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The City of Florence: Historical Vistas and Personal Sightings (1995)

by R. W. B. Lewis

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1933101,793 (3.85)4
"In this deeply personal and learned labor of love, R.W.B. Lewis, acclaimed chronicler of such great American cosmopolitans as Edith Wharton and Henry James, provides a new look at the glories of Florence, the smallish Tuscan city which has been a prime source for modern Western culture and which has also been his second home for the past fifty years. In chapters dense with historical detail and personal reflection, Lewis reconsiders the principal focal points of this much-beloved city - the Arno, the Duomo, the Ponte Vecchio, Santa Croce - and casts new light on Florence's cultural patrimony and civic legacy from the Middle Ages to the present. With a scholar's eye and a lover's passion, he invites us to share his vision of a city and the way of life it has engendered and inspired."--BOOK JACKET.Title Summary field provided by Blackwell North America, Inc. All Rights Reserved… (more)

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A fine if nostalgic look at Florence from an acclaimed American biographer and member of the 20th century transcontinental elite who lived in Florence and Connecticut. I need to return to smell the stones. ( )
  JayLivernois | May 28, 2018 |
This is a really nicely written history/memoir on Florence. I read this just before my (absolutely wonderful) visit there in 2000, and it made the city so much richer for me. Lewis does a terrific job of mixing the history, the architecture, and the art with the city geography and current feel of the city. ( )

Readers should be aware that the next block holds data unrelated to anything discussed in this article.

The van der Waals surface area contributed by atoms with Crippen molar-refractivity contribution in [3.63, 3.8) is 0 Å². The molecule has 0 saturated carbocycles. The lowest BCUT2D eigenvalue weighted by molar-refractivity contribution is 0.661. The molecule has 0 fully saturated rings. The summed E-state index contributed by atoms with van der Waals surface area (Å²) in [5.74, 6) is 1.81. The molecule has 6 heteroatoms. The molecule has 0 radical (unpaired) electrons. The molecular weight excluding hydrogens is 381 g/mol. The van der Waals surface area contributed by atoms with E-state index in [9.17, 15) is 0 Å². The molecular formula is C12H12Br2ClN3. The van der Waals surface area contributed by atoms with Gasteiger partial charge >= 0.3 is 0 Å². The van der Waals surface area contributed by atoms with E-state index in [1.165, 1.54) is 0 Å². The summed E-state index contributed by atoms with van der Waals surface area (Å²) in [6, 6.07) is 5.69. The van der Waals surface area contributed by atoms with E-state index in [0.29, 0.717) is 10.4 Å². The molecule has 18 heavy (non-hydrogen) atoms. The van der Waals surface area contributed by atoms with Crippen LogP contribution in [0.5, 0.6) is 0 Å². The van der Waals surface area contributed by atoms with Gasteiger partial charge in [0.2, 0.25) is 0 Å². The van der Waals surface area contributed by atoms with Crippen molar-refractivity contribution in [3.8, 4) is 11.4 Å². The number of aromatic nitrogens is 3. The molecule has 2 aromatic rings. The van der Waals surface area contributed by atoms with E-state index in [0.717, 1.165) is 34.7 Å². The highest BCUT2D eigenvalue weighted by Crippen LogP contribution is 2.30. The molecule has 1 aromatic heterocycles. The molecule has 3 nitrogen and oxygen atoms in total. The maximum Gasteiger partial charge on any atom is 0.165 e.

dchaikin | May 10, 2008 |
This is a must-read for anyone planning to visit, or anyone who has been there and fell in love with Firenze. I loved, loved, loved, loved this book. ( )
1 vote VenusofUrbino | Nov 25, 2007 |
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"In this deeply personal and learned labor of love, R.W.B. Lewis, acclaimed chronicler of such great American cosmopolitans as Edith Wharton and Henry James, provides a new look at the glories of Florence, the smallish Tuscan city which has been a prime source for modern Western culture and which has also been his second home for the past fifty years. In chapters dense with historical detail and personal reflection, Lewis reconsiders the principal focal points of this much-beloved city - the Arno, the Duomo, the Ponte Vecchio, Santa Croce - and casts new light on Florence's cultural patrimony and civic legacy from the Middle Ages to the present. With a scholar's eye and a lover's passion, he invites us to share his vision of a city and the way of life it has engendered and inspired."--BOOK JACKET.Title Summary field provided by Blackwell North America, Inc. All Rights Reserved

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